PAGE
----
When I first heard of surreptitious EPA flyovers of feed lots in Nebraska and Iowa, I laughed. “Ranks right up there with the black helicopter stories,” I thought. Only people who wear tinfoil hats and cover their windows with Reynolds Wrap® (Trusted Since 1947) to keep the government from scanning their brains would buy into that nonsense.
May I borrow a roll of aluminum foil from someone? I would drop by my local Hy-Vee to purchase some but I’m afraid the feds might get their hands on the supermarket’s scan data and find out what was included in my afternoon purchase of milk, beer and bread. Men in Black 4 might start with Will Smith and Tommy Lee Jones knocking on my front door.
“Mr. Jolley?” Smith asks. “We’ve just received some information that you bought a quantity of aluminum foil on June 4, 2012, and during a recent flyover, we were unable to see into your kitchen due to some odd reflective material covering your windows. Would you mind telling us what you did with the foil?” (SFX: Helicopter noise in the not distant enough background). Cut to quick shots of a troop of camouflaged and well armed soldiers moving stealthily through the woods in the back of my house, tight shot of large black sedan parked a few blocks away with man in dark suit talking into a shoulder mic, camera pulls back to reveal “Homeland Security” painted on car door.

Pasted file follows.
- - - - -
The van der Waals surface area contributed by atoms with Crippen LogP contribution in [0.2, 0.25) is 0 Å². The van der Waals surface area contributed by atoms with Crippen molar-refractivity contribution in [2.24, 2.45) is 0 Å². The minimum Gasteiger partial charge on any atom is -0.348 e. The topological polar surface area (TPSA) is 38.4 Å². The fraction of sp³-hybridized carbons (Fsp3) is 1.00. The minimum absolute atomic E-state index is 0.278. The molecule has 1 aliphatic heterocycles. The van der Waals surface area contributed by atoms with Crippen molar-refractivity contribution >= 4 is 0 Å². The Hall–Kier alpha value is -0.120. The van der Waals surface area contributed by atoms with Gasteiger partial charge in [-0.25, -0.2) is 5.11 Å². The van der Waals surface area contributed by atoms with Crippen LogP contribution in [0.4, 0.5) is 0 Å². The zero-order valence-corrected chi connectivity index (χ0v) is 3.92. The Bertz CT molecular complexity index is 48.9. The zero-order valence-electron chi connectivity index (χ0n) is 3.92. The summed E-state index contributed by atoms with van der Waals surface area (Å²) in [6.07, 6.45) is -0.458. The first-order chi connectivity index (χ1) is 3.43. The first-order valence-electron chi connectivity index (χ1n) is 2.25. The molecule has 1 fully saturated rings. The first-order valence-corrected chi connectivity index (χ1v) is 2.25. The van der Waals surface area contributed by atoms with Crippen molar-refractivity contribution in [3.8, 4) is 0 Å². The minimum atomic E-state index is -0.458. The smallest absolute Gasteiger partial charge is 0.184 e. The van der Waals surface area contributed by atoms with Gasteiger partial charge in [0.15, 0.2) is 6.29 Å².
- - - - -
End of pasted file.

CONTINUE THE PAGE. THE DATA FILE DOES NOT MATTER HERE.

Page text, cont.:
A letter to EPA Administrator Lisa Jackson, cosigned by most of Nebraska’s congressional delegation, demanding to know what the hell was going on, made me rethink my anti-tinfoil hat position for just a moment. Then, Heather Johnson, NPTelegraph.com, North Platte, Nebraska, wrote, “After recent scrutiny, the Environmental Protection Agency has revealed more details about its aerial surveillance of livestock feeding operations in Nebraska and Iowa.”
Memo for tonight: Spend evening in my workshop making a sign that says, “Welcome, Will, I am unarmed” and wrapping motorcycle helmets in tin foil.
Johnson had learned about the flyovers from Kristen Hassebrook, director of natural resources and environmental affairs for the Nebraska Cattlemen, a beef industry group made up of cattle producers.
Hassebrook said, "It was by happenstance that we found out about them. They never told producers they were doing them, but when the EPA started showing up for inspections and had aerial photos of the producers' operations, people started wondering what was going on."